Ian Greasley was very active as a young man. He did gymnastics, and he even was a fitness instructor while in the armed forces.
But over time, the now-72-year-old from London, Ont., slowed down.
“As the years go by, and you have a couple of kids and you drink a bit more wine, before you know it, you’re heavier than you were and you’re not fit anymore,” Greasley said.
Canadians don’t move nearly enough. That’s the conclusion of study after study on physical activity.
Only 16 per cent of Canadians meet the government’s physical activity guidelines, which require 150 minutes of moderate-to-vigorous exercise every week, according to Statistics Canada. And experts say that as we get older, we especially need to make sure we’re getting active.
And no matter how old you are, you can always start.
“If you can still breathe, there’s some exercise that you can be doing,” said Clara Fitzgerald, executive director of the Canadian Centre for Activity and Aging (CCAA) at Western University.
Exercise has been linked to better balance, cognitive function, respiratory and cardiovascular fitness, and general physical function in older people, she said.
Greasley recently decided to give exercise another try — partly to improve his function, and with awareness that he wanted to stay healthy well into his 80s.
“I play a lot of golf,” he said. “But this summer for the first time, I was finding myself playing more nine holes than 18 holes, because by the time I got to the 10th and 11th and 12th hole, I started to go, ‘God, I’m tired.’”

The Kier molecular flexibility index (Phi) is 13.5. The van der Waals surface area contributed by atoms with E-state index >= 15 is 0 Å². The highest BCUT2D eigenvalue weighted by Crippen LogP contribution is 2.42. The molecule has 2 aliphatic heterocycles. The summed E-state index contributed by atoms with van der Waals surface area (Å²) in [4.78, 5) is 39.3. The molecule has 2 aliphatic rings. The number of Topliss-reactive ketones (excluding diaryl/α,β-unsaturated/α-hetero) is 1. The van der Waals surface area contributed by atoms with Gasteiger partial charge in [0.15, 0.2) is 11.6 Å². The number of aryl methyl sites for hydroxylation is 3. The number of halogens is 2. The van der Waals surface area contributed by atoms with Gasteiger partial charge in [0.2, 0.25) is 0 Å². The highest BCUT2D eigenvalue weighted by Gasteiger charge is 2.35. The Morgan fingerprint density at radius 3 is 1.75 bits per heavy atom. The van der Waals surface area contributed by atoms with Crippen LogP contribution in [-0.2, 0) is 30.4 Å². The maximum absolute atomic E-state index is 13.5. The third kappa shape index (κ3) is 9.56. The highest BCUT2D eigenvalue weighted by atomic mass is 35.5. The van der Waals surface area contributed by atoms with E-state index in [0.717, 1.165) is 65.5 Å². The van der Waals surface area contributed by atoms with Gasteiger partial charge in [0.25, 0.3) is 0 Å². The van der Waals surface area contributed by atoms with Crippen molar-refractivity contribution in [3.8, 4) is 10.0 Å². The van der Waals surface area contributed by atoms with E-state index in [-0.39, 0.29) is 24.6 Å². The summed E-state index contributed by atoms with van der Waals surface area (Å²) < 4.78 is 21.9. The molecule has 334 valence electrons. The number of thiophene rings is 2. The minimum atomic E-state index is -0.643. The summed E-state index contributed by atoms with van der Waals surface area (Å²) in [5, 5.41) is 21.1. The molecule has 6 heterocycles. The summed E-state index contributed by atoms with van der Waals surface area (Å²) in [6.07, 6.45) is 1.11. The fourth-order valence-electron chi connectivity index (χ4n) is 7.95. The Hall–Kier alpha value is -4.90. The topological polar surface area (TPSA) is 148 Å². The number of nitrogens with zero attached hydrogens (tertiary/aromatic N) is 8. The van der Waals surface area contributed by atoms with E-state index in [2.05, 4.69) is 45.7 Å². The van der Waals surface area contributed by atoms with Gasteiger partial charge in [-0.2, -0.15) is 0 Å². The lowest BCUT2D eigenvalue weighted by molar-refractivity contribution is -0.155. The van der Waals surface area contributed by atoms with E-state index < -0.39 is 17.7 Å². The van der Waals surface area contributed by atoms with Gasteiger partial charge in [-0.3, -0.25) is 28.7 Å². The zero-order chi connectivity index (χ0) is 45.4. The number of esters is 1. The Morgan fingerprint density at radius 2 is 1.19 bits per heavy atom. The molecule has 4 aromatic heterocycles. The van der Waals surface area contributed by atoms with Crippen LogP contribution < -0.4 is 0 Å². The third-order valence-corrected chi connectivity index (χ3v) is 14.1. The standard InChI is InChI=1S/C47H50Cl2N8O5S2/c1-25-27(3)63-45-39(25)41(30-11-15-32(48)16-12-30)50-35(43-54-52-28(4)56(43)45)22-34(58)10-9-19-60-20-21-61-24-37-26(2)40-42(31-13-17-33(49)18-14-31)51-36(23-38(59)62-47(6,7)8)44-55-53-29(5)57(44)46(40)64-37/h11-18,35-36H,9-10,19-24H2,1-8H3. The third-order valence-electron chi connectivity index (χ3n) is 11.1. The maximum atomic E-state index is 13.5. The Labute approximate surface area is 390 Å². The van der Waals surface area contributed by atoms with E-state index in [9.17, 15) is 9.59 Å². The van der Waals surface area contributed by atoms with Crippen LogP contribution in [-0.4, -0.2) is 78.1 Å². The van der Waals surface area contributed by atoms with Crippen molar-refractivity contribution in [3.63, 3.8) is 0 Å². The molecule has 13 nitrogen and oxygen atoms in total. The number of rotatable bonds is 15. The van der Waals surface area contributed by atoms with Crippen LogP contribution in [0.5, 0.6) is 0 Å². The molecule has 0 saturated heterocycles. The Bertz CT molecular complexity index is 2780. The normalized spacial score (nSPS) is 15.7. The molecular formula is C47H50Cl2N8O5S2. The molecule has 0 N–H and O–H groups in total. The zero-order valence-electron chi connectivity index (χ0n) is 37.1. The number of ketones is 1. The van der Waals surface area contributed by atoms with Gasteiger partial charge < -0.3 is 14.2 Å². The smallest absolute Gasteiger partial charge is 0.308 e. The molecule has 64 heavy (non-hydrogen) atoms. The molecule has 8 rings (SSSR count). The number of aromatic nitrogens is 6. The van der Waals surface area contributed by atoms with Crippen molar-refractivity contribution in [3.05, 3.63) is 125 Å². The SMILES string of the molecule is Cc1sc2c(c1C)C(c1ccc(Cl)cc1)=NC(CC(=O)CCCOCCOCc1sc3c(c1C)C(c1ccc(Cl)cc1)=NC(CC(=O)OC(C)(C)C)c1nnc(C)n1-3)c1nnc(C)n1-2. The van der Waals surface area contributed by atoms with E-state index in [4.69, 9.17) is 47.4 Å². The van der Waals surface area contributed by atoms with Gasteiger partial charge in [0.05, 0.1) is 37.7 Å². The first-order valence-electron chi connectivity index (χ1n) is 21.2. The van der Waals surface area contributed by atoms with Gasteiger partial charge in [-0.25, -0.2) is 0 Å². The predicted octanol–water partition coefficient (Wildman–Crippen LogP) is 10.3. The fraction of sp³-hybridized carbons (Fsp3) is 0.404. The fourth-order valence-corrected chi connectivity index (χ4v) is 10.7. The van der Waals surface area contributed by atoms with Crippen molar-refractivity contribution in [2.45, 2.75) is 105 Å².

He began attending classes at the CCAA two months ago and is noticing a difference already. “I’m not going to be running a marathon. But to be fit, it’s just a whole lot more fun in the morning to get out of bed and go downstairs and not be quite as achy as I was months ago.”
If you’re a bit older but are thinking about becoming more active, here’s how to start.
If it’s been a long time since you were active, you need to start slow, said Jenna Doak, a personal trainer who specializes in active aging and runs Body Positive Fitness in Toronto.
She recommends checking with your doctor first to make sure that there aren’t any health conditions that you need to be aware of in your exercise program, like blood pressure concerns, arthritis or injuries.
Fitzgerald notes that you can still exercise with pretty well any medical condition. “As long as your medical condition is stabilized, exercise is not contraindicated for any medical condition and you’re never too old to exercise.”
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Sometimes that means staying away from certain kinds of movement, at least for a while, Doak said. “If somebody doesn’t have that strength and mobility in their body, you can’t tell them to do squat jumps, whereas most 20-year-olds can do squat jumps.
“So there are definitely a whole range of exercises that I would never throw at somebody on their first or second months in the gym if they’re over 50 years old.”